A RICH TA­PES­TRY

Balanc­ing CRE­ATIV­ITY and BUSINESS can make or break many artists. But this CRAFTER seems to have weaved to­gether a de­sign for SUC­CESS.

Collective Hub - - ART - WORDS ANGIE FOX

Ithink I might have been a ta­pes­try weaver in a past life,” says Tammy Kanat, as she stands be­fore her loom in her pic­turesque home stu­dio in Mel­bourne’s east. So deep is Tammy’s pas­sion for this old tra­di­tion, that she can of­ten be found sur­rounded by threads of wool and silk as early as 5am.

“It’s my happy place. If I’m stressed about any­thing, I can just go and weave and it’s like a med­i­ta­tion. Thoughts go in and out of my head. It soothes me and there’s a rhythm to it,” she says.

While it’s no­to­ri­ously chal­leng­ing to make a liv­ing as an artist, Tammy, 46, found crit­i­cal ac­claim, plus a strong cus­tomer base, al­most im­me­di­ately upon com­ple­tion of her first work. As soon as she launched, she had com­mis­sions com­ing from around the globe. Which is no small feat con­sid­er­ing Tammy was ini­tially self-taught.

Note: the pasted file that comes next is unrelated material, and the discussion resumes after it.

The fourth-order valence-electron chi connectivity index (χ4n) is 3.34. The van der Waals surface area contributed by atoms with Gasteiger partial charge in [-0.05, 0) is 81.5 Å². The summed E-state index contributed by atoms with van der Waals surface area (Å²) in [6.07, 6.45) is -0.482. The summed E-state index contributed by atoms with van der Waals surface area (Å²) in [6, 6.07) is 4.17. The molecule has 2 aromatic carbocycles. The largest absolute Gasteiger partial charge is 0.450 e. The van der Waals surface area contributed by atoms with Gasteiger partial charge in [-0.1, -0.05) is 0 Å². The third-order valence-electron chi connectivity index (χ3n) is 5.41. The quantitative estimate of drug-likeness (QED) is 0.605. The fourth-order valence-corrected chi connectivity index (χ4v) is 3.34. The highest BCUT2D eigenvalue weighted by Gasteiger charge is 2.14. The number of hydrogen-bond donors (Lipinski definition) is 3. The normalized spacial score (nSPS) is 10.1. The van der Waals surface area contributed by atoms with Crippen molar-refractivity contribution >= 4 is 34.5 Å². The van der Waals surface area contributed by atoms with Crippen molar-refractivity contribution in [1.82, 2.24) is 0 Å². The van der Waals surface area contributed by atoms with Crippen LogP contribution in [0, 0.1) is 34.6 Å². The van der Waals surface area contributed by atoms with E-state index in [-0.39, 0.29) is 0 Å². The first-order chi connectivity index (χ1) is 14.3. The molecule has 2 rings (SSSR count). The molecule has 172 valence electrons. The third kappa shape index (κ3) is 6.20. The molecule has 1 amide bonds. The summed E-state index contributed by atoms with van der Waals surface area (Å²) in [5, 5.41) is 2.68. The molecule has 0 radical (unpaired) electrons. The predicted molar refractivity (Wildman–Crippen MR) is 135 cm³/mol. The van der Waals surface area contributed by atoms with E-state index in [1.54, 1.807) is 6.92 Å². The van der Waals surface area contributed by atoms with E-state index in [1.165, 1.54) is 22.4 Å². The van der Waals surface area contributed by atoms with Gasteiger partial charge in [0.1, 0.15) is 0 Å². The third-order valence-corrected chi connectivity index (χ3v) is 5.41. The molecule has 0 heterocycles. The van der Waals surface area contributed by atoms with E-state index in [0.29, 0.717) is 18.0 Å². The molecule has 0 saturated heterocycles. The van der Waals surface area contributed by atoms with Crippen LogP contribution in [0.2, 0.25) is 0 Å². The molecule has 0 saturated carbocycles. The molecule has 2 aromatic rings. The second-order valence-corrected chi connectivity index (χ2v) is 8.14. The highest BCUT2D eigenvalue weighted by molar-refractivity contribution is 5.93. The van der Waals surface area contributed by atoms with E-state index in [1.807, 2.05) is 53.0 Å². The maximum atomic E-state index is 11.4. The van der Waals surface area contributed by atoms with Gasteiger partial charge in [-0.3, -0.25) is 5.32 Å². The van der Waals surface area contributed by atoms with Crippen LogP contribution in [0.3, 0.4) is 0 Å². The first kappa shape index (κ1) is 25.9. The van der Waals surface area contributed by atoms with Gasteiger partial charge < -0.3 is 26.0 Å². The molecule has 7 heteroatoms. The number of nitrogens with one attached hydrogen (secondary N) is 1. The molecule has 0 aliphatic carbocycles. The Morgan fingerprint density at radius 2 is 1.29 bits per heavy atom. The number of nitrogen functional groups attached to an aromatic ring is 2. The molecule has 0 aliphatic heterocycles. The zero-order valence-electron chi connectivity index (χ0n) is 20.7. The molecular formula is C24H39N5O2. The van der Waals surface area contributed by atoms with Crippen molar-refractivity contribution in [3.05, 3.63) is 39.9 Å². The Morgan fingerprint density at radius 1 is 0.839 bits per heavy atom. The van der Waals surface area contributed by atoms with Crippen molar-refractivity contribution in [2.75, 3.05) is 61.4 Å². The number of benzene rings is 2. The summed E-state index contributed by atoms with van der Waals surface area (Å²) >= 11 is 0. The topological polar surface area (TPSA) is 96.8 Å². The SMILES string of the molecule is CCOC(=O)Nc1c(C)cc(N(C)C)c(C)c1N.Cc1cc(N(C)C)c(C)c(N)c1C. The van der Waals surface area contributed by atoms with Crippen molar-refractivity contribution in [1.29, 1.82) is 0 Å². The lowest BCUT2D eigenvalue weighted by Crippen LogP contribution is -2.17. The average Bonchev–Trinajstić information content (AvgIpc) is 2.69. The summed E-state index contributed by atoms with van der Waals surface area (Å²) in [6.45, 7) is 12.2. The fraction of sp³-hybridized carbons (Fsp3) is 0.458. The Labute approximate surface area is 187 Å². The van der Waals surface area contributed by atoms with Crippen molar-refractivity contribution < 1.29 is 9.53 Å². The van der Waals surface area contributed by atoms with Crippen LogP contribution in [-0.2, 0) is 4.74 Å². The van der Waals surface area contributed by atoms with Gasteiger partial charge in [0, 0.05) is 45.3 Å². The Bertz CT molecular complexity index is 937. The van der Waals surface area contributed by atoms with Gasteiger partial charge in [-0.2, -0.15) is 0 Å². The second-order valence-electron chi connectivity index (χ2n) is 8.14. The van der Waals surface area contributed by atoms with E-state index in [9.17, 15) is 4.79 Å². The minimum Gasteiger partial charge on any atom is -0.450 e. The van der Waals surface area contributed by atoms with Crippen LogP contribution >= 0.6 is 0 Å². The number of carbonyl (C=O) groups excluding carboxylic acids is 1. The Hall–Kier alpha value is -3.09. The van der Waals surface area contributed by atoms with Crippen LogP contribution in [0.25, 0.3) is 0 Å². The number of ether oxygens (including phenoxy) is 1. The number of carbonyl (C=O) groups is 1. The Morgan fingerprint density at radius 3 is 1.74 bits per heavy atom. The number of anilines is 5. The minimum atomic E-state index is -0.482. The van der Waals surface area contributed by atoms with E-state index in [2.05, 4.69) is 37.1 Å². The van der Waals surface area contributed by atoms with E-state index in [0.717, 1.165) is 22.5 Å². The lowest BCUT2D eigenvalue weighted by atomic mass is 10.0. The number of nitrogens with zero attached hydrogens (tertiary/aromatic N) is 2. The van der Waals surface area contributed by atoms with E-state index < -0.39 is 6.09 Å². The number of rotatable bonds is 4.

After strug­gling to find the per­fect wall art for her new home ren­o­va­tion, she took her­self off to Mel­bourne in­sti­tu­tion Won­d­oflex Yarn Craft Centre to cre­ate her own piece. When she re­turned to Won­d­oflex to show off her work, the staff con­firmed she was do­ing “some­thing spe­cial”, and she en­rolled in a se­ries of classes at the Aus­tralian Ta­pes­try Work­shop.

“I wanted to learn the traditional ta­pes­try weav­ing tech­niques, and re­ally un­der­stand them, to then be able to be­come re­ally free with us­ing dif­fer­ent wools and tex­tures,” she ex­plains.

“I can be in­spired by any­thing. It can be tiles on the floor. It can be the colours of the land, the water, the greens of the trees or the red earth,” she says, cit­ing US in­te­rior de­signer Kelly Wearstler, Ger­man tex­tile artist Gunta Stolzl and US artist Josef Al­bers as be­ing among some of her big­gest in­spi­ra­tions for her craft.

Tammy’s works range in price from a few hun­dred to a few thou­sand dol­lars, de­pend­ing on the size and the ma­te­ri­als she uses, from silk to wool, rope, hes­sian and hemp. No two pieces are alike.

“I love play­ing with new ideas. I like ex­per­i­ment­ing. I do get a buzz out of cre­at­ing some­thing that just doesn’t ex­ist,” she says.

Since launch­ing, Tammy has ex­hib­ited her works lo­cally and, more re­cently, along­side de­signer-maker Katha­rina Eisenkoeck and glass and ce­ramic artist Pia Wüsten­berg at 2017 Milan De­sign Week. She also col­lab­o­rated with local rug man­u­fac­turer Cadrys and with New York-based ar­chi­tect Peter Marino, who’s renowned for de­sign­ing high­fash­ion bou­tiques for clients in­clud­ing Dior, Louis Vuit­ton and Bul­gari. Marino dis­cov­ered Tammy on In­sta­gram. >

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